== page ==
Miles later, the Colorado was a sight for sore eyes, luring us to her shores and toward the light at the end of the Canyon. Phantom Ranch was two miles from here. All we had to do now was hike upstream in search of the Silver Bridge, which was rough considering that we were hot, tired, sore, and down to the last camelback.  After we reached the bridge, we found a faucet and bathroom 100. You would have thought we had discovered gold!  We filled all bottles and camelbacks, drenched ourselves under the spigot and lumbered on. We passed a boathouse, and then the junction with the Kaibob trail. It was well past 4pm and we had a 5pm steak dinner reserved a year in advance awaiting us at the Ranch mess hall. We were determined not to miss this. We continued on and just as Andrew fell to pieces we saw the sign that read “Welcome to Phantom Ranch.” What a sight for sore eyes and feet! It took 11 hours but the victory was ours.

All too soon the alarm shocked us into the next morning at 4:15 am. Getting out of that bed and even moving our bodies was excruciating.  We wearily packed our gear and put on our hiking boots, rubbed on IcyHot and downed ibuprofen and kids Tylenol. Like huge inchworms we hobbled to the mess hall, eating our pancakes and bacon in a pure daze. It felt surreal to be thinking that somehow we had gotten ourselves down here and now had to hike out. Claire and I could barely move, Andrew was up and running, Mike was sore but able to motivate us girls. He promised our legs would work themselves out by the time we crossed over the bridge.  We shuffled along and soon we were over the bridge and then two miles along the trail. Hiking up was much easier than hiking down (once the kinks were all worked out!). We moved along much the same as the previous day, soaking in every creek, drinking plenty of liquids, snacking, and resting in the shade. The sun was already creeping into the Canyon early in our hike and we could feel the heat building. The top of the Canyon looms so far above that you can’t possibly believe you are going to climb out of there.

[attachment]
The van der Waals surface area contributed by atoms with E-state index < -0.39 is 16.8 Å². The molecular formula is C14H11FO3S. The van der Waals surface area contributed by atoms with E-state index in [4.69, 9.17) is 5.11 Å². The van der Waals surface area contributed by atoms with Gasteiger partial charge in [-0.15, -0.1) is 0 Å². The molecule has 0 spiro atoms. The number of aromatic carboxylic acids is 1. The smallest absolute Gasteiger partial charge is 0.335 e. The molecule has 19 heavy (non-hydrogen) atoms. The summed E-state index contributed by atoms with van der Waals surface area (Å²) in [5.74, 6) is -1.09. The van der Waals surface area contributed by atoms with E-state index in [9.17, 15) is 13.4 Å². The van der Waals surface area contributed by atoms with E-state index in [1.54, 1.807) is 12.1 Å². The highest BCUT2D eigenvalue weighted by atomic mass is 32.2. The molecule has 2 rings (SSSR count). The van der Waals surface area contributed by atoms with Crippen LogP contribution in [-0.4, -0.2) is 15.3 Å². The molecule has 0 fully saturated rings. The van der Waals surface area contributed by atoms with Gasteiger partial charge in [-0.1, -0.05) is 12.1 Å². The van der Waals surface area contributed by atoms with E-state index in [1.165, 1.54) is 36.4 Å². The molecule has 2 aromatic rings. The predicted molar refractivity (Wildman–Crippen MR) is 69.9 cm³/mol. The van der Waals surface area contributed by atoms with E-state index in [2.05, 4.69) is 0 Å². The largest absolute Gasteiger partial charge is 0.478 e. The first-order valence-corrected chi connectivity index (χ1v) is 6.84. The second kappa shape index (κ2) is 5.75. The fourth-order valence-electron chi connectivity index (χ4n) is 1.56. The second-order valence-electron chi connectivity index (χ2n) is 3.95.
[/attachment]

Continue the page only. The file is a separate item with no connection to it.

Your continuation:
At the 1.5 mile rest house, each step was difficult, as the altitude quickly made us out of breath. We passed many day hikers and I’m sure we looked like a ragtag bunch to them but at this point we didn’t care. You just want to make it out one way or another. At 3:30pm we straggled through the “keyhole” after 10 hours of hiking. Through the “keyhole,”round the bend, up the stairs to the trailhead sign, and at long last we made it to the top. No energy for a victory dance, a lap around the track, spiking the ball in the end zone… not for us. Instead, we plopped down like fish out of water on the nearest bench among the throng of tourists. Despite our aches and pains, our ups and downs (sorry for the pun), and our depleted energy, our spirits soared that day, and we were all feeling GRAND!

By Anne Province